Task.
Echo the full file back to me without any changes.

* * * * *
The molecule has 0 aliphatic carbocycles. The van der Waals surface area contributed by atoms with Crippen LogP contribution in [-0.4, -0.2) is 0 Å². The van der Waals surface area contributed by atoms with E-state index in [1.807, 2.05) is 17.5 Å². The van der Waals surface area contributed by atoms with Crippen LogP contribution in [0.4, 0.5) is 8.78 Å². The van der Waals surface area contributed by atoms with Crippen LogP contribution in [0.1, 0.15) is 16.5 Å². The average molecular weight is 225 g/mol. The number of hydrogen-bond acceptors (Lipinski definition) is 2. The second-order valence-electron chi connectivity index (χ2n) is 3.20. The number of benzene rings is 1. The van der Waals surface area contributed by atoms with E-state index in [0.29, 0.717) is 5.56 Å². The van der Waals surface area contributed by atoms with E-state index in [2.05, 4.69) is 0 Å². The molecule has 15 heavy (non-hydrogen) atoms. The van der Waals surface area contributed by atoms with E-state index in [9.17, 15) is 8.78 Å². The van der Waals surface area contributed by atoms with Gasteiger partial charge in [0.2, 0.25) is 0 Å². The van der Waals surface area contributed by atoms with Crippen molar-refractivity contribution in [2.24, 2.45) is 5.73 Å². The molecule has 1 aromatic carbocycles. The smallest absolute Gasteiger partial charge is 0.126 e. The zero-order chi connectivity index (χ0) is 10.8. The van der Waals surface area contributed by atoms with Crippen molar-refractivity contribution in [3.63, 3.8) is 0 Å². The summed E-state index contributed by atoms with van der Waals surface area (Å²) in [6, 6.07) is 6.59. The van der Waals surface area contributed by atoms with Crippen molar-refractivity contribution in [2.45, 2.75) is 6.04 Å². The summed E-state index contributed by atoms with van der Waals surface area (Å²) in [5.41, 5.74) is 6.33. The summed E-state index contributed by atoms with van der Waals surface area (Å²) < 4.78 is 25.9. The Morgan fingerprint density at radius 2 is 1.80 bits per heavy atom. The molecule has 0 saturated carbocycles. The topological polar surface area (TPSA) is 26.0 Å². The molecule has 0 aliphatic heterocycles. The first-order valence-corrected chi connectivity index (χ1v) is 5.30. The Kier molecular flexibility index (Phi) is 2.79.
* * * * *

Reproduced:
The molecule has 0 aliphatic carbocycles. The van der Waals surface area contributed by atoms with Crippen LogP contribution in [-0.4, -0.2) is 0 Å². The van der Waals surface area contributed by atoms with E-state index in [1.807, 2.05) is 17.5 Å². The van der Waals surface area contributed by atoms with Crippen LogP contribution in [0.4, 0.5) is 8.78 Å². The van der Waals surface area contributed by atoms with Crippen LogP contribution in [0.1, 0.15) is 16.5 Å². The average molecular weight is 225 g/mol. The number of hydrogen-bond acceptors (Lipinski definition) is 2. The second-order valence-electron chi connectivity index (χ2n) is 3.20. The number of benzene rings is 1. The van der Waals surface area contributed by atoms with E-state index in [0.29, 0.717) is 5.56 Å². The van der Waals surface area contributed by atoms with E-state index in [2.05, 4.69) is 0 Å². The molecule has 15 heavy (non-hydrogen) atoms. The van der Waals surface area contributed by atoms with E-state index in [9.17, 15) is 8.78 Å². The van der Waals surface area contributed by atoms with Gasteiger partial charge in [0.2, 0.25) is 0 Å². The van der Waals surface area contributed by atoms with Crippen molar-refractivity contribution in [2.24, 2.45) is 5.73 Å². The molecule has 1 aromatic carbocycles. The smallest absolute Gasteiger partial charge is 0.126 e. The zero-order chi connectivity index (χ0) is 10.8. The van der Waals surface area contributed by atoms with Crippen molar-refractivity contribution in [3.63, 3.8) is 0 Å². The summed E-state index contributed by atoms with van der Waals surface area (Å²) in [6, 6.07) is 6.59. The van der Waals surface area contributed by atoms with Crippen molar-refractivity contribution in [2.45, 2.75) is 6.04 Å². The summed E-state index contributed by atoms with van der Waals surface area (Å²) in [5.41, 5.74) is 6.33. The summed E-state index contributed by atoms with van der Waals surface area (Å²) < 4.78 is 25.9. The Morgan fingerprint density at radius 2 is 1.80 bits per heavy atom. The molecule has 0 saturated carbocycles. The topological polar surface area (TPSA) is 26.0 Å². The molecule has 0 aliphatic heterocycles. The first-order valence-corrected chi connectivity index (χ1v) is 5.30. The Kier molecular flexibility index (Phi) is 2.79.